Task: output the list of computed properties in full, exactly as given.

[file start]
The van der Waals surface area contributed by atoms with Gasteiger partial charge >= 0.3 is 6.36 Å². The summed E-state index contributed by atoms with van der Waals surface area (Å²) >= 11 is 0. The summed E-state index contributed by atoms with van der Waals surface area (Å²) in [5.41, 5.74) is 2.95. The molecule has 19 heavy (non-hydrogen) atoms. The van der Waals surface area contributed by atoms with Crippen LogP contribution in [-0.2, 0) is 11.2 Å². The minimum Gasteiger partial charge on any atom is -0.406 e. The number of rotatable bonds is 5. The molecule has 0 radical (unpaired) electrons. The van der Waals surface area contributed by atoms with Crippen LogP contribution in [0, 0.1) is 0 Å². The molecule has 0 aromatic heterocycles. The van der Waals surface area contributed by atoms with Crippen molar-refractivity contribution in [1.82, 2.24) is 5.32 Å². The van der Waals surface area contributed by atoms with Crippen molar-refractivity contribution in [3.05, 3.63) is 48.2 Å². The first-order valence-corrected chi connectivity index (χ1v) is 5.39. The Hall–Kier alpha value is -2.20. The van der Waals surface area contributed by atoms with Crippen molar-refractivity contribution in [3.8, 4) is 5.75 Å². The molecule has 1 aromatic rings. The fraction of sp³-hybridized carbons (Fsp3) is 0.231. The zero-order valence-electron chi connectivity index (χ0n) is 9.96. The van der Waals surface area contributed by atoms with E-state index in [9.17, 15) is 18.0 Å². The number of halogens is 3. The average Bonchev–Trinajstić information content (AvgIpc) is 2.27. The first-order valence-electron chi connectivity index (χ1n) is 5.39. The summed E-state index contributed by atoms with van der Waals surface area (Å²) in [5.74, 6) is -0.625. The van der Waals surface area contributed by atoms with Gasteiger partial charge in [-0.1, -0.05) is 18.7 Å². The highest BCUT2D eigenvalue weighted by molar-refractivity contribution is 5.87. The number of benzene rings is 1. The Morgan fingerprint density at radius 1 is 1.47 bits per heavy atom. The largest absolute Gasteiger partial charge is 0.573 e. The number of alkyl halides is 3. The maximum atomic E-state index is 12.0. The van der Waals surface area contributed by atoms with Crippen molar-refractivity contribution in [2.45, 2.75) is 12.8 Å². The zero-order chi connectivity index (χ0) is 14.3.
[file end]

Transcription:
The van der Waals surface area contributed by atoms with Gasteiger partial charge >= 0.3 is 6.36 Å². The summed E-state index contributed by atoms with van der Waals surface area (Å²) >= 11 is 0. The summed E-state index contributed by atoms with van der Waals surface area (Å²) in [5.41, 5.74) is 2.95. The molecule has 19 heavy (non-hydrogen) atoms. The van der Waals surface area contributed by atoms with Crippen LogP contribution in [-0.2, 0) is 11.2 Å². The minimum Gasteiger partial charge on any atom is -0.406 e. The number of rotatable bonds is 5. The molecule has 0 radical (unpaired) electrons. The van der Waals surface area contributed by atoms with Crippen LogP contribution in [0, 0.1) is 0 Å². The molecule has 0 aromatic heterocycles. The van der Waals surface area contributed by atoms with Crippen molar-refractivity contribution in [1.82, 2.24) is 5.32 Å². The van der Waals surface area contributed by atoms with Crippen molar-refractivity contribution in [3.05, 3.63) is 48.2 Å². The first-order valence-corrected chi connectivity index (χ1v) is 5.39. The Hall–Kier alpha value is -2.20. The van der Waals surface area contributed by atoms with Crippen molar-refractivity contribution in [3.8, 4) is 5.75 Å². The molecule has 1 aromatic rings. The fraction of sp³-hybridized carbons (Fsp3) is 0.231. The zero-order valence-electron chi connectivity index (χ0n) is 9.96. The van der Waals surface area contributed by atoms with E-state index in [9.17, 15) is 18.0 Å². The number of halogens is 3. The average Bonchev–Trinajstić information content (AvgIpc) is 2.27. The first-order valence-electron chi connectivity index (χ1n) is 5.39. The summed E-state index contributed by atoms with van der Waals surface area (Å²) in [5.74, 6) is -0.625. The van der Waals surface area contributed by atoms with Gasteiger partial charge in [-0.1, -0.05) is 18.7 Å². The highest BCUT2D eigenvalue weighted by molar-refractivity contribution is 5.87. The number of benzene rings is 1. The Morgan fingerprint density at radius 1 is 1.47 bits per heavy atom. The largest absolute Gasteiger partial charge is 0.573 e. The number of alkyl halides is 3. The maximum atomic E-state index is 12.0. The van der Waals surface area contributed by atoms with Crippen molar-refractivity contribution in [2.45, 2.75) is 12.8 Å². The zero-order chi connectivity index (χ0) is 14.3.